- The Margay is a spotted feline native to North America and South America and also an extremely solitary type of wildcat.
- The feline also remains a predominantly nocturnal animal and typically prefers extremely remote sections within its native range.
- The IUCN lists the Margay as Near Threatened. In some regions, people also hunt an average of 14,000 of these wildcats for the fur each year which has resulted in an extreme decrease in population.
- In addition, habitat loss and climate change continue to present extreme challenges to the reclusive small mammal.
Margay Physical Description
Firstly, the Margay only attains a weight of as much as 8.8 lb (4 kg). The body length averages about 31 in (79 cm) and the tail measures roughly 20 in (51 cm) in length.
Its fur displays a light brown and appears splotched with dark brown or black blotches and streaks. The stomach is generally white, and the tail has multiple bands, with a black tip.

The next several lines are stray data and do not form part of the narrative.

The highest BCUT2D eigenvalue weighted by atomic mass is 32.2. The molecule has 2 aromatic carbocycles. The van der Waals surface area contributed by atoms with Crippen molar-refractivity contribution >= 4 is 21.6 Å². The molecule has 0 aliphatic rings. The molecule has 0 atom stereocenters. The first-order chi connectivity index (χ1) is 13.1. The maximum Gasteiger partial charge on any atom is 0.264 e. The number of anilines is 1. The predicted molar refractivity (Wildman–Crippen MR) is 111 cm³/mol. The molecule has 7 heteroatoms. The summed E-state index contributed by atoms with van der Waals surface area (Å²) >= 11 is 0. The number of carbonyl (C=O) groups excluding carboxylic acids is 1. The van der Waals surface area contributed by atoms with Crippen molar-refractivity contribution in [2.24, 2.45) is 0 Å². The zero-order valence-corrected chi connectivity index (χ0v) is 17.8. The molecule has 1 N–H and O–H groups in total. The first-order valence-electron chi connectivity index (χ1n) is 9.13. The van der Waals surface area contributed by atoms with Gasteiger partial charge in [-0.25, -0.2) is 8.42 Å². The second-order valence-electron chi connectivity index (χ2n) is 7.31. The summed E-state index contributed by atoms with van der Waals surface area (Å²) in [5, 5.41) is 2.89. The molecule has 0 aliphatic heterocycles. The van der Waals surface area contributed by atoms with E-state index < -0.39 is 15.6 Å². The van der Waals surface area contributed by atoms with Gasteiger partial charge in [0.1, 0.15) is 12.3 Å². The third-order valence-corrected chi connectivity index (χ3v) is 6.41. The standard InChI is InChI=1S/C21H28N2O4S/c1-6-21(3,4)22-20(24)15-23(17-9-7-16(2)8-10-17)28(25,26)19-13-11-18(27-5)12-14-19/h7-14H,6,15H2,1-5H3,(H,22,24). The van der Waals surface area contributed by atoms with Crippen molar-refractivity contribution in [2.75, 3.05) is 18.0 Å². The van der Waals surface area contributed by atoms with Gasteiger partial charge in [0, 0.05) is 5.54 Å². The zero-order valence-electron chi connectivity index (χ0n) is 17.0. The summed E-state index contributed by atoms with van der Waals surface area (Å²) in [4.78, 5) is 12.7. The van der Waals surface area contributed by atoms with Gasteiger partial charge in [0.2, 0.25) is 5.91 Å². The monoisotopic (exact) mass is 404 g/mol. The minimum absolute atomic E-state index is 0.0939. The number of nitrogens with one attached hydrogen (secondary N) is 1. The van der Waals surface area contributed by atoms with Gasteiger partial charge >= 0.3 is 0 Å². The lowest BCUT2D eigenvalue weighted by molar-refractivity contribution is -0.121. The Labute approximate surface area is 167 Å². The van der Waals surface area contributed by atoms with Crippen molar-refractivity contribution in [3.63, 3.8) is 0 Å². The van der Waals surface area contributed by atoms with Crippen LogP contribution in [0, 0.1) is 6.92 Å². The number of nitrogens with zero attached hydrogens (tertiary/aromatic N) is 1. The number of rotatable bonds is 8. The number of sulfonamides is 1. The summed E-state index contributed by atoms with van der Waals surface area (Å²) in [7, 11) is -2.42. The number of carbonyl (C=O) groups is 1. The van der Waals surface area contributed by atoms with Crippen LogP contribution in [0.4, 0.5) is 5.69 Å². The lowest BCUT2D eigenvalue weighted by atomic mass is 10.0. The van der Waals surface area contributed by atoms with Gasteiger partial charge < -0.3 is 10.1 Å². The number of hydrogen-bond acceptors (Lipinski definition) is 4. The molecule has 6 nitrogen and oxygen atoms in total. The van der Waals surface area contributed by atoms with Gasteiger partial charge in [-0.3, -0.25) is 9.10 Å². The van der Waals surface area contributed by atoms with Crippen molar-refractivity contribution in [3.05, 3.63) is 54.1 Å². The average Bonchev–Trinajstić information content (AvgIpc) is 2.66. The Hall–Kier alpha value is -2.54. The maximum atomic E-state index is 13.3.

The rather remarkable Margay evolved to be principally arboreal in nature and individuals may spend their entire lives within the canopy, never coming down.
It also has a remarkable evolutionary adaptation in its ankles. These evolved to be so flexible that the cats can actually walk down a tree trunk headfirst.
The feline also remains one of only two known to possess this rather unique ability.
- Kingdom: Animalia
- Phylum: Chordata
- Class: Mammalia
- Order: Carnivora
- Family: Felidae
- Genus: Leopardus
- Species: L. wiedii
Margay Distribution, Habitat, and Ecology
Most notably, perhaps, the gorgeous Margay inhabits a range extending from southern Mexico to slightly beyond Central America.
This rather amazing wildcat lives almost exclusively in areas of dense forest with typical habitats including tropical dry forests, evergreen forests, and cloud (or fog) forests.
The Margay will also occasionally establish its territory in commercial plantations which unfortunately further increases its vulnerability to hunting.
Evidence also indicates that this beautiful creature once ranged as far north as the states of Georgia and Florida.